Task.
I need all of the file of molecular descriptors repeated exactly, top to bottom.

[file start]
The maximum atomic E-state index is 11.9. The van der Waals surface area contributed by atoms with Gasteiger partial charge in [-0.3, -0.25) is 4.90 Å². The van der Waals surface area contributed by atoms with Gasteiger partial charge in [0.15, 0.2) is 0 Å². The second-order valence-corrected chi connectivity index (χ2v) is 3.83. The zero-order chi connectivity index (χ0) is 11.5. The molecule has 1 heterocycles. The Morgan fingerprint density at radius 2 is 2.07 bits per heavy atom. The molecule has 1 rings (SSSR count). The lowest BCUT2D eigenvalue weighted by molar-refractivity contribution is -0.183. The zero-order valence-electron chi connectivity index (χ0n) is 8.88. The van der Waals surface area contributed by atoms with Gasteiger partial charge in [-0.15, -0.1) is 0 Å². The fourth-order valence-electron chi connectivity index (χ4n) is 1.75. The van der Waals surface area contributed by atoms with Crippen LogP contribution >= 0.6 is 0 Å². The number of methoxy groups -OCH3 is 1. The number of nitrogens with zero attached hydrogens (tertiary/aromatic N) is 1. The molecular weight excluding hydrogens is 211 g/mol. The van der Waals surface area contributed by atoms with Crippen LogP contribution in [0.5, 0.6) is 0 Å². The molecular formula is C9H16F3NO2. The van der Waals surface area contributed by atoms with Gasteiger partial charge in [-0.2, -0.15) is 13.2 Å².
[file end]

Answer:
The maximum atomic E-state index is 11.9. The van der Waals surface area contributed by atoms with Gasteiger partial charge in [-0.3, -0.25) is 4.90 Å². The van der Waals surface area contributed by atoms with Gasteiger partial charge in [0.15, 0.2) is 0 Å². The second-order valence-corrected chi connectivity index (χ2v) is 3.83. The zero-order chi connectivity index (χ0) is 11.5. The molecule has 1 heterocycles. The Morgan fingerprint density at radius 2 is 2.07 bits per heavy atom. The molecule has 1 rings (SSSR count). The lowest BCUT2D eigenvalue weighted by molar-refractivity contribution is -0.183. The zero-order valence-electron chi connectivity index (χ0n) is 8.88. The van der Waals surface area contributed by atoms with Gasteiger partial charge in [-0.15, -0.1) is 0 Å². The fourth-order valence-electron chi connectivity index (χ4n) is 1.75. The van der Waals surface area contributed by atoms with Crippen LogP contribution >= 0.6 is 0 Å². The number of methoxy groups -OCH3 is 1. The number of nitrogens with zero attached hydrogens (tertiary/aromatic N) is 1. The molecular weight excluding hydrogens is 211 g/mol. The van der Waals surface area contributed by atoms with Crippen LogP contribution in [0.5, 0.6) is 0 Å². The molecular formula is C9H16F3NO2. The van der Waals surface area contributed by atoms with Gasteiger partial charge in [-0.2, -0.15) is 13.2 Å².